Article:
Researchers at the University of Bath have developed an ultraportable, cost-effective device that has proven highly effective in detecting synthetic cannabinoids (SCs), such as “Spice” or K2. This pocket-sized device, designed to detect SCs commonly used in UK prisons and homeless communities, is expected to receive clearance for nationwide deployment within a few months.
SCs are a class of psychoactive substances associated with severe side effects, including psychosis, strokes, and seizures, and can be fatal. The researchers believe that their innovative device can help combat the smuggling of SCs into prisons and reduce the harmful impact of these highly addictive drugs. They are also confident that with further enhancements, the device can detect various types of synthetic drugs.
Professor Christopher Pudney, who led the research at the Department of Life Sciences at Bath, described the device as groundbreaking, highlighting its battery-operated, ultra-portable, and low-cost nature, which provides instant and easily interpretable results.
Detecting Spice is challenging with existing technology because it is often concealed within physical materials like paper, fabric, and even vape liquid. However, this new device has the potential to revolutionize SC detection and is detailed in the journal Analytical Chemistry, published by the American Chemical Society.
The researchers anticipate mass production of the device by autumn and are seeking a company capable of manufacturing and distributing it to prisons, probation services, homeless shelters, and relevant charities, initially in the UK and eventually overseas. Unlike most detection technologies that struggle with complex materials, this device can detect drugs on a wide range of materials with high accuracy (95%), even in vape liquid and vape pen caps.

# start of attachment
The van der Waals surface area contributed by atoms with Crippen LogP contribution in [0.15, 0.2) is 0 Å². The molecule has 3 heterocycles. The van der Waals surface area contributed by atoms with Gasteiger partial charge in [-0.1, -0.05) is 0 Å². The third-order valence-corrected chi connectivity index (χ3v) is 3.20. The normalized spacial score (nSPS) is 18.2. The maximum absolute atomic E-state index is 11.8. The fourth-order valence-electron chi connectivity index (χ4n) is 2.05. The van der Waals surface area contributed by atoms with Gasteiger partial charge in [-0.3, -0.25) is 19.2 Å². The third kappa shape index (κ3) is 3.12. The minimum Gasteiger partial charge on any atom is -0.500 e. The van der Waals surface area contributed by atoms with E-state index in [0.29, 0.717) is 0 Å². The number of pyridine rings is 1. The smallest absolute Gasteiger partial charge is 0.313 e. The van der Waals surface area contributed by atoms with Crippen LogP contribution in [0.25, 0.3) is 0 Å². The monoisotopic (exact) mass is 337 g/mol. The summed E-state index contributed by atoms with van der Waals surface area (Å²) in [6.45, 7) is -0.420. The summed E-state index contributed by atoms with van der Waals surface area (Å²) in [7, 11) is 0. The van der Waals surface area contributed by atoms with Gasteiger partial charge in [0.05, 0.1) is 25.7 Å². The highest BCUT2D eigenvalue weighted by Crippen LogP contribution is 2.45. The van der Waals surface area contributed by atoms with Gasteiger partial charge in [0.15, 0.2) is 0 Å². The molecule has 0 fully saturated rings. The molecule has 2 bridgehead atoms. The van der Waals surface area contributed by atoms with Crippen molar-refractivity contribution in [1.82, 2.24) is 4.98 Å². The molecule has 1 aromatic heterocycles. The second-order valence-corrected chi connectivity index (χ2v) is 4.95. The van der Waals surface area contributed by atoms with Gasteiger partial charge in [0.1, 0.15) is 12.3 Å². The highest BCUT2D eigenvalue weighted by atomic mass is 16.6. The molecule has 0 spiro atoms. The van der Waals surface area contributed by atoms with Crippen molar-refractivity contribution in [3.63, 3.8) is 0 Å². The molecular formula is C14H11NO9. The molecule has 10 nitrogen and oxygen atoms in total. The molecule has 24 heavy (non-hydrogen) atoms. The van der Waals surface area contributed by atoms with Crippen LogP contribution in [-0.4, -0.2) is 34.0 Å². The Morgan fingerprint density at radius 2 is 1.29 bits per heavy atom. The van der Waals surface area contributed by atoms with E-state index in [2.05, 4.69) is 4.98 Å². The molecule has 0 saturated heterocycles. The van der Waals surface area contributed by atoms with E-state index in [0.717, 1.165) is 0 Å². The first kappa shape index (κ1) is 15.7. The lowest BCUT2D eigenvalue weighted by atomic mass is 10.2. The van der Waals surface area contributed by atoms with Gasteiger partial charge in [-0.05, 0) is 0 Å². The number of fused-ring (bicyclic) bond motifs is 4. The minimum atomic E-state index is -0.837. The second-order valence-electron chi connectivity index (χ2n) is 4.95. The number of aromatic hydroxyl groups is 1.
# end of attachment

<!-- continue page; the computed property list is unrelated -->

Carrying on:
Professor Pudney stated that they envision the device reducing SC usage in vulnerable communities, thereby improving addiction recovery prospects and reducing serious health consequences.
The device operates by identifying the fluorescent properties of the synthetic cannabinoid molecule. When it encounters a material suspected of containing an SC, it identifies the material and tests for the drug’s presence. An LED ring lights up as an alarm, with the brightness indicating the SC concentration.
The research team is now working on modifying the device to detect more complex compounds like benzodiazepines and opioids, aiming to achieve this objective within the next two years.
Spice, originally designed to mimic natural cannabis, is much more potent and unpredictable, posing greater risks to users. Recently, Spice has been added to vape liquids, endangering unsuspecting smokers. However, the new device can easily detect Spice, even when it’s concealed in vape liquid, providing an important tool for public safety.
“We can spot Spice easily simply by opening a vape and testing the mouth filter,” Professor Pudney explained.
Source: University of Bath